Review of “That Part Was True” by Deborah McKinlay

This is a charming story about a lonely British divorcee, Eve Petworth, who writes a fan letter to an American author, Jackson Cooper and he replies. A long distance virtual friendship develops between Eve and Jack, beginning with their mutual love of cooking and food, and gradually growing into something deeper. As time passes, the two come to look to each other for support through the highs and lows of their lives.


We get to know their hopes and dreams, their families, and their culinary tastes. And we wonder, of course, if their virtual relationship will ever develop into anything more.

Discussion: The story is told partially in an epistolary format, chronicling Jack and Eve’s developing bonds. (In a humorously meta way, Eve’s writing is much more literary than Jack’s, although it is Jack who is the successful author.) They also frequently exchange recipes, two of which are included at the end of the book.

Some of the non-epistolary writing is quite fun as well, such as this exchange in which Eve’s daughter Izzy is talking to her fiance Ollie about her mother::

“‘She’s changed.’

‘Changed good? Or changed bad?’

‘Just changed.’

‘Be specific.’

‘Last night, when I telephoned her about the weekend, there was music playing in the background.’

‘Well, that’s bloody suspicious.’”

Evaluation: Just lovely; a treat for all the senses. BBC Films, the U.K. public broadcaster’s stand-alone filmmaking unit, has optioned the rights to the novel. I hope that means a sequel is in the works as well!

Rating: 3.7/5

Published by Grand Central Publishing, a division of Hachette Book Group, Inc., 2013


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11 Responses to Review of “That Part Was True” by Deborah McKinlay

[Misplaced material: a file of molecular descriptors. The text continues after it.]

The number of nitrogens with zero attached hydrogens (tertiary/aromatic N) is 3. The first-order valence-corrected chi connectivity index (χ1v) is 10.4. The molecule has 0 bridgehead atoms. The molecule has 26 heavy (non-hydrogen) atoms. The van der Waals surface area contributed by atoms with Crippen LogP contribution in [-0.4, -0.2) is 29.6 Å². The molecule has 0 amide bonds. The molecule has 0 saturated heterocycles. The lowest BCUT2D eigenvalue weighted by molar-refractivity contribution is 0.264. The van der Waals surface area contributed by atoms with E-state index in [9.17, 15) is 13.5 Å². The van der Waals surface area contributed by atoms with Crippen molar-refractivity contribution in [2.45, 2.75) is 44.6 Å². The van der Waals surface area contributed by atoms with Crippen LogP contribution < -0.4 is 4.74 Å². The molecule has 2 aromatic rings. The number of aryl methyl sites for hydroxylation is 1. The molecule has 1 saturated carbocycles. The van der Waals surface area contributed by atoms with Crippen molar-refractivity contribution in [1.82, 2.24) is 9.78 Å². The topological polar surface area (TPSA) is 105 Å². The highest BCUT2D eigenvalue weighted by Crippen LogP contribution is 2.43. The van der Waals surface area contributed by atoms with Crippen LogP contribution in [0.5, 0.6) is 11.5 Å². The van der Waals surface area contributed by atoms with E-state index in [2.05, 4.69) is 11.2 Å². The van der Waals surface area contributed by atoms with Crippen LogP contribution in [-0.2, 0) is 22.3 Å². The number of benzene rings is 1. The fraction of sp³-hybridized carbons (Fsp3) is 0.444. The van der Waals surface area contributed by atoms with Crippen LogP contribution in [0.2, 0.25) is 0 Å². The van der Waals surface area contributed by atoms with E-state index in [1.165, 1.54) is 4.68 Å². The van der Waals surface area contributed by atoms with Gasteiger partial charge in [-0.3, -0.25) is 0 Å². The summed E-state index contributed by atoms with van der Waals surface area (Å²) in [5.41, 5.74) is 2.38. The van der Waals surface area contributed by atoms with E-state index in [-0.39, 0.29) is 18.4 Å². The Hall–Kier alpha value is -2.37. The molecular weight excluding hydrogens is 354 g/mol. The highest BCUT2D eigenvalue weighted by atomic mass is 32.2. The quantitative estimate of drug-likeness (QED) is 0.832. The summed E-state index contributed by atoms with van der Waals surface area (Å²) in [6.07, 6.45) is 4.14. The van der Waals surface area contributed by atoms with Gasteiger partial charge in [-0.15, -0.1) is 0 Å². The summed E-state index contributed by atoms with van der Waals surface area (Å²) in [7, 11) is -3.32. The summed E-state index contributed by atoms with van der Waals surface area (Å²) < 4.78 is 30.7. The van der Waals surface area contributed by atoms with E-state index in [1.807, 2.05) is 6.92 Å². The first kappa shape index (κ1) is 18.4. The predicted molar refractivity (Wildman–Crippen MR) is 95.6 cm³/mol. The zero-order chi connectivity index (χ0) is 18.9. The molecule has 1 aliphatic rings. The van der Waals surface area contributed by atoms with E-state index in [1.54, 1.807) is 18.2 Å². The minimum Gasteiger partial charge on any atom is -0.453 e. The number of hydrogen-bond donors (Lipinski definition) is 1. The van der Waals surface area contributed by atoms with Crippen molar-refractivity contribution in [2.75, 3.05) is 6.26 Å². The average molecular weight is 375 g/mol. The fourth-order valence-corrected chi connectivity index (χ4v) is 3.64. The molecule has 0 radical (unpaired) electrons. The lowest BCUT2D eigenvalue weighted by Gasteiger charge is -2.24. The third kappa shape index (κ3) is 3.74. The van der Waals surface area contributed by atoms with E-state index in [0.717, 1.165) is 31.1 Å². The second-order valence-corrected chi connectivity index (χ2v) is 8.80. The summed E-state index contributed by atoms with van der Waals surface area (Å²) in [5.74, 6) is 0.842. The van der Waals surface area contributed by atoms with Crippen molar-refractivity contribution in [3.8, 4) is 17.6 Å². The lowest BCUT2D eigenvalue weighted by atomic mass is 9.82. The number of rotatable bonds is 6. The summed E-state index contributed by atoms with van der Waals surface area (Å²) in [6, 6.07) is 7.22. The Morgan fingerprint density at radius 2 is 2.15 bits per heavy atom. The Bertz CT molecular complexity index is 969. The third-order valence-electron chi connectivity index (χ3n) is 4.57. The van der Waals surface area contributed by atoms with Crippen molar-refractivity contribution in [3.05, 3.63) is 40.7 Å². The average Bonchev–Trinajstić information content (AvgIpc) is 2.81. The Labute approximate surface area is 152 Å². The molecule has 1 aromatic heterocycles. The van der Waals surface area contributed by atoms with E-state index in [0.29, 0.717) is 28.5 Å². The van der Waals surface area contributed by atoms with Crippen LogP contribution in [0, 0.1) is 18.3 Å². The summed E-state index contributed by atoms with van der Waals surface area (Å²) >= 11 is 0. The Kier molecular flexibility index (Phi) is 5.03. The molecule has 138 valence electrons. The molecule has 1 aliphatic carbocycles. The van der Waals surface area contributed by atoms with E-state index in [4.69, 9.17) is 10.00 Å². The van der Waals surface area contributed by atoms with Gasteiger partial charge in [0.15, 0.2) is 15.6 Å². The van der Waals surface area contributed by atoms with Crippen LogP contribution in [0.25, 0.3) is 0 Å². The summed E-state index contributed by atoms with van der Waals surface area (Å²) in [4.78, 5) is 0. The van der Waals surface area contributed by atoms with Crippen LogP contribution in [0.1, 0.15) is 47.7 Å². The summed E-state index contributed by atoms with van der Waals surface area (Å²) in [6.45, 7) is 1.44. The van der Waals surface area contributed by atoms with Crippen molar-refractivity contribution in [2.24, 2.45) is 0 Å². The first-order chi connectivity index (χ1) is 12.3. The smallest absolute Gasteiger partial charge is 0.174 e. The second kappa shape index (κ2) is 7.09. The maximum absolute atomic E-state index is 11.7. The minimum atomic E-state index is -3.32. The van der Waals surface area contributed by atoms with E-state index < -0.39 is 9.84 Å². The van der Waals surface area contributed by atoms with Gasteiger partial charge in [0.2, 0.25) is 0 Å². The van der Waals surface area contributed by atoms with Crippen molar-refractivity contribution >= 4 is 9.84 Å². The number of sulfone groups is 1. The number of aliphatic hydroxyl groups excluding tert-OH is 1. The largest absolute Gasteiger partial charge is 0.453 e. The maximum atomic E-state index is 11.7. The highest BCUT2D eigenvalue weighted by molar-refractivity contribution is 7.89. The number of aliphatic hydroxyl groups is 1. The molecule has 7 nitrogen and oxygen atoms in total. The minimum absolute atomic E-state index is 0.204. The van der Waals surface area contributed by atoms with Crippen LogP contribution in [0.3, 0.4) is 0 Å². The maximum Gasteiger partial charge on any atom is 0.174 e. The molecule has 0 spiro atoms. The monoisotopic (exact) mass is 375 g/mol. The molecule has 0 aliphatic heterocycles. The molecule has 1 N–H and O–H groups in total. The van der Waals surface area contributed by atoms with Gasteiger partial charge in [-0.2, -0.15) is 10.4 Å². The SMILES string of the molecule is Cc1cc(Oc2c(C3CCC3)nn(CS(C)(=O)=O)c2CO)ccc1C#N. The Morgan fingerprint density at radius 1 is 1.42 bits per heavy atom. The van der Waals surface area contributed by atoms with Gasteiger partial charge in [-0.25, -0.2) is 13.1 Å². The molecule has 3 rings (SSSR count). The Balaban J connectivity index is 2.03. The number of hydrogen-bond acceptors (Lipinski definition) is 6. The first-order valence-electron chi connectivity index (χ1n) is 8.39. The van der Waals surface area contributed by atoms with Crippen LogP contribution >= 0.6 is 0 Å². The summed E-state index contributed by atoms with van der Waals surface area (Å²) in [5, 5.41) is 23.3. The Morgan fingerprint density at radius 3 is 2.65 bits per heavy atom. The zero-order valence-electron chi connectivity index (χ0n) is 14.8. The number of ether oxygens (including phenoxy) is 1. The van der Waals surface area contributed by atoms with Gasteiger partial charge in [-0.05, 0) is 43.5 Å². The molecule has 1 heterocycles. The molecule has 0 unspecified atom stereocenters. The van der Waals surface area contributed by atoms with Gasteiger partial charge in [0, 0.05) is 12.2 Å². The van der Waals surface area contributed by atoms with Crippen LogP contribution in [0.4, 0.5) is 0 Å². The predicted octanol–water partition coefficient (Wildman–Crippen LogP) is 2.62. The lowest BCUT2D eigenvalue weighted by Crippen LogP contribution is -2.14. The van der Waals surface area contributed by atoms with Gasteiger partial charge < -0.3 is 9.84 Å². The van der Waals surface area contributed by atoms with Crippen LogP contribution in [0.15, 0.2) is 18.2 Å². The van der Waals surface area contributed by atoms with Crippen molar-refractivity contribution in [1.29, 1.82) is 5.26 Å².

1. Beth F says:

    Well ok. Now I have to get this.

  2. sandynawrot says:

    Ahhhh. Well that sounds nice. I’m wondering why you didn’t rate it higher. Too fluffy?

  3. trish422 says:

    This sounds like a quaint read – and I always feel like I have to explain when I use the word quaint that I do not mean it in that condescending way we tend to use the term. I wish we wouldn’t degrade words like quaint, delightful, sweet, etc. as they are so remarkably useful as positive adjectives.

  4. BermudaOnion says:

    This does sound lovely. I’m wondering why the Eiffel Tower is on the cover.

  5. Heather says:

    I started reading this one and was bored by it in the beginning so I gave up. Sounds like I should have kept reading!

  6. Athira says:

    For some reason, this one is reminding me of Guernsey Literary and Potato Peel Pie Society! I will have to look for this – it does sound interesting!

  7. Aw. I love an epistolary novel. There aren’t nearly enough epistolary novels in this world. I shall get it at the library next time I go!

  8. stacybuckeye says:

    Hmmm. You didn’t love it, but it does look like fun.

  9. aartichapati says:

    Oh, this sounds cute! I admit, it doesn’t sound QUITE your style as it doesn’t take place after a nuclear holocaust …

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